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Game Profile
FINAL SCORES
6.5
Visuals
6.0
Audio
6.0
Gameplay
7.0
Features
6.5
Replay
6.5
INFO BOX
PLATFORM:
Xbox One
PUBLISHER:
Badland Indie
DEVELOPER:
Dreadlocks
GENRE: Adventure
PLAYERS:   1
RELEASE DATE:
July 8, 2016
ESRB RATING:
Mature
 Written by Stephen Varner  on July 18, 2016

Reviews: Dex is a fun action RPG that, while it has it’s flaws, can be entertaining to go through and do everything you can.


”Dex"

In many ways Dex is a great throwback to the era of 16 bit sidescrollers and beat'em ups. While the game is perhaps not the best example of any of it's individual parts on their own it does come together in a way that feels both unique and fun. Perhaps the greatest strength of Dex is it's sense of place. In that way it feels like an RPG that could have been ripped right out of the 90's.

Dex is very much a story heavy game. While there's certainly a fair share of combat to be had in the 15 hours or so you'll spend navigating the streets and outskirts of Harbor Prime, much of it will be spent talking to NPC's and gradually digging deeper into both the city itself and the lives of it's inhabitants. This was absolutely my favorite part of playing Dex. There is some genuinely interesting stories and characters to influence and most of the quests have multiple outcomes and ways to finish them. While some of the dialogue and voice acting can range from a bit eye rolling to being outright dumb in spots it really didn't negatively impact my desire to keep digging up new sidequests. These are really the meat of the game and are what do the best job of selling you on the fiction. You can probably blow through the main story if you really want to in anywhere from 8 to 10 hours but you'll miss out on some critical upgrades and experience if you don't slow down and start solving some of the other problems in Harbor Prime. There were a few times when I wasn't quite sure where to go or who to talk to next but the games quest log usually did an adequate job of getting me back on track. You can also fast travel to any area of the game you've previously visited at any time as long as you're not in combat. This went a long way to cutting down on potential tedium seeing as many quests will have you travel back and forth to opposite ends of the map.



While there are certainly multiple outcomes for most quests the path to get there usually comes in the form of it's hacking and combat systems. For the most part these weren't too bad. There's a nice upgrade path for each skill including melee combat, ranged weapons as well as points you can assign to endurance or lockpicking. Each is important in it's own way and I applaud it for really making me think about how I wanted to assign my points with each level up. I opted to invest heavily in my endurance and melee skills and put the most of my remaining points into lockpicking and charisma. It's definitely a viable way of playing as even enemies with ranged weapons can be closed in on and taken down reliably with melee combat. Said combat is fairly straightforward as you'll be able to dodge and block incoming attacks with careful timing. Learning an enemy's tell animation was critical in being able to take them down without suffering too much damage in the process. Hacking is similarly straightforward but rewards learning it's systems. For the most part while you're in hacker mode the game becomes a sort of top down twin stick shooter mini game. You'll literally attack firewalls and viruses with an equally upgradeable hacking module where you can buy different types of attack software and put points into making your shots more powerful. There's a separate health meter for when you're navigating cyberspace called focus. Be mindful however because if it depletes and you fail out you'll take a hit to your character health which the game lovingly refers to as "brain damage." Even with the upgrades however I found the mini game a bit more tedious than anything which is a shame since you'll need it so often in order to find information that you need to complete quests. You're always cognizant of what combat and hacking is costing you thanks to how the economy is balanced. If you want to have enough money for the best cyber implants then you'll have to be careful about how you spend your money on health and ammo, neither of which is cheap if you're wasteful.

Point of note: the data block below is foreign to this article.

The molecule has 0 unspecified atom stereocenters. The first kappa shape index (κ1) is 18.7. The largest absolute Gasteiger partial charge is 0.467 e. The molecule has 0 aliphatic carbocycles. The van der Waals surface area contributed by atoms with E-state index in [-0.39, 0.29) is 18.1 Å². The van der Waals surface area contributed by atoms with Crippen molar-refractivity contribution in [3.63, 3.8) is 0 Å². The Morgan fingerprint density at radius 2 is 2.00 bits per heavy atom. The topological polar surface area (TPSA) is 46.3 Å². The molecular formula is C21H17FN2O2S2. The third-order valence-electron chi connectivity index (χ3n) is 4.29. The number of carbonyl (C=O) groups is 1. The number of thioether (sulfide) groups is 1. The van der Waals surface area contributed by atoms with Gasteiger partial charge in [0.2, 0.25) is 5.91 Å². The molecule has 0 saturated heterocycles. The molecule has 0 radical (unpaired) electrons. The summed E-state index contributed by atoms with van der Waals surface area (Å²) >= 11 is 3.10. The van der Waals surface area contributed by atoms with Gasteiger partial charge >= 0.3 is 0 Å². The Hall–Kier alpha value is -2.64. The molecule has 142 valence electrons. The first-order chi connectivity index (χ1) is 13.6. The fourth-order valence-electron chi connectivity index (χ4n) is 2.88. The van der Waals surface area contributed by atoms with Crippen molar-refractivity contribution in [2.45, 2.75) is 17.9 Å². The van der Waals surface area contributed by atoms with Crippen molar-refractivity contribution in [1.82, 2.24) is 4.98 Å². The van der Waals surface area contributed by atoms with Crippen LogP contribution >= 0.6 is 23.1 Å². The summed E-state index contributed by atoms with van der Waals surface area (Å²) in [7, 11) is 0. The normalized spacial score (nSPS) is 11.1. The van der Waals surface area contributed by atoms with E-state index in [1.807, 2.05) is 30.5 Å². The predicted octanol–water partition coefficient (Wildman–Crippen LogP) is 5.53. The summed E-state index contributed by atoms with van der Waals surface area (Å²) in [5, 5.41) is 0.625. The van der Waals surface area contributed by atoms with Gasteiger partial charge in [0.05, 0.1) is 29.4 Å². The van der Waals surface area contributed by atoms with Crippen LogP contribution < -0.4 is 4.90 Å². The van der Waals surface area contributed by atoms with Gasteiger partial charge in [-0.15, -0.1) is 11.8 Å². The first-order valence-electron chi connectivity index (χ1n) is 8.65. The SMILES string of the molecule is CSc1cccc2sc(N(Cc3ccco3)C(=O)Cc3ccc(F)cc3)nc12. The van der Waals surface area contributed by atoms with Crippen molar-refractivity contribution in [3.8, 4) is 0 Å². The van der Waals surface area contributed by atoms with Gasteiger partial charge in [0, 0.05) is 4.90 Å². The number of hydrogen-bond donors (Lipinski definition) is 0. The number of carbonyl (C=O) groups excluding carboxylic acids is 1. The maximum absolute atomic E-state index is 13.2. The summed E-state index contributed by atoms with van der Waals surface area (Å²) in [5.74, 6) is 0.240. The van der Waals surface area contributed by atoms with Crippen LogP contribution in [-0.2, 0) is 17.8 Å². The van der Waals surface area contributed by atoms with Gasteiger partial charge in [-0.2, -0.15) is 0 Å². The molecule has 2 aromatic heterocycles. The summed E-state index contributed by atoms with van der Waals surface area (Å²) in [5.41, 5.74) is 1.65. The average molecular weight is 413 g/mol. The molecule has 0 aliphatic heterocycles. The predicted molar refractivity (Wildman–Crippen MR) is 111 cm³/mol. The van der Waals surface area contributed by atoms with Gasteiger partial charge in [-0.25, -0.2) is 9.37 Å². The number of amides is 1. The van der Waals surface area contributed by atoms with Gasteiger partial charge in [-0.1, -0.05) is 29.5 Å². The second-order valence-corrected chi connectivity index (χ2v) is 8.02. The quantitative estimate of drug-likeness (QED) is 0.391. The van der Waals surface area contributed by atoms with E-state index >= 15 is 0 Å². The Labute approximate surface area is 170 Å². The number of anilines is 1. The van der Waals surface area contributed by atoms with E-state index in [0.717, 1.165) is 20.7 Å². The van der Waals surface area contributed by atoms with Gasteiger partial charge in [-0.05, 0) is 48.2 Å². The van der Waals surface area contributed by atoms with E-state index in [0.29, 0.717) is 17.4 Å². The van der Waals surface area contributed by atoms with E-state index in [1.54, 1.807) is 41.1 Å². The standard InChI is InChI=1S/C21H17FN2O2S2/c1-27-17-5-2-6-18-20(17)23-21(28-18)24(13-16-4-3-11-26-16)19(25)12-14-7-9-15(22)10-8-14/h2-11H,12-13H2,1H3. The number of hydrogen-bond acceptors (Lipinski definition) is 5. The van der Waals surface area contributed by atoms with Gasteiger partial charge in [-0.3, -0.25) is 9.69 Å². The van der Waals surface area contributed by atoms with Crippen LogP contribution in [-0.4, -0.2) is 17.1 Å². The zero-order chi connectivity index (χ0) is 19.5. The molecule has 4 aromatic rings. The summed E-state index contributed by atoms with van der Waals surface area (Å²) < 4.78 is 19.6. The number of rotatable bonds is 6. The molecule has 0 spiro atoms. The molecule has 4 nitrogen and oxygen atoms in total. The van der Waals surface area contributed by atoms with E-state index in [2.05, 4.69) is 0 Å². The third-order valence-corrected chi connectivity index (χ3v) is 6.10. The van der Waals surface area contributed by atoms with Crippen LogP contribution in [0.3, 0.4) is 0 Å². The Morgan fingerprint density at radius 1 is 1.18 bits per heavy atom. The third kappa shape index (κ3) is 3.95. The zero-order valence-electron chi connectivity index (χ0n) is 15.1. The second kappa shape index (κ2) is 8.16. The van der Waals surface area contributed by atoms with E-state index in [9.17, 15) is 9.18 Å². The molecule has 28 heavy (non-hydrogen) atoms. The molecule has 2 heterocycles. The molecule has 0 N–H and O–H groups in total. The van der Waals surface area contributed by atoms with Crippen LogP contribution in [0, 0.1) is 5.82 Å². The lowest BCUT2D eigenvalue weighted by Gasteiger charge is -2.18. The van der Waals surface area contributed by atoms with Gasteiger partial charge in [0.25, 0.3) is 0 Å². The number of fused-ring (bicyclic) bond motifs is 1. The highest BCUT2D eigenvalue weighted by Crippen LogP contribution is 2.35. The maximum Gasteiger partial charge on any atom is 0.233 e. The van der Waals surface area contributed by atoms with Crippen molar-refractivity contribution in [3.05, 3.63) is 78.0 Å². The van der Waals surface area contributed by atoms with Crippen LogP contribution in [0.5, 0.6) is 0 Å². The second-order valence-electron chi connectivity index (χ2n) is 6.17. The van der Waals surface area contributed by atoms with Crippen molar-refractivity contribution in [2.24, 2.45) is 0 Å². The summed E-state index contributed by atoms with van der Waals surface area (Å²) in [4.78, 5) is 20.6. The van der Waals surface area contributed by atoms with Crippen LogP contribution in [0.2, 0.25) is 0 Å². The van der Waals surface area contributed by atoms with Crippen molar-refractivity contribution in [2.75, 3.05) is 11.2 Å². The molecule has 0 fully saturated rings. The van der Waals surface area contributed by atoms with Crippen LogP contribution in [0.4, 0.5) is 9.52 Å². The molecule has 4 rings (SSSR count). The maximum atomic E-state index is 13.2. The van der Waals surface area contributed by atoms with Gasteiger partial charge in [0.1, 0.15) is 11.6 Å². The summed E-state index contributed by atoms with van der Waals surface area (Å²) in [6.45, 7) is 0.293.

Dex is a great RPG that's wrapped in relatively average mechanics. The narrative it tells is strongest in the stories it tells outside of the main quest. I chased down as many of the sidequests as I could find both to try and maximize the experience I would get for doing so but also for the wide array of characters I met along the way. While combat and hacking can be a bit tedious at times it's not egregiously so. For $20 I found a meatier experience than I was initially expecting. If you're a completionist the game could take you anywhere from 15 to 20 to finish.



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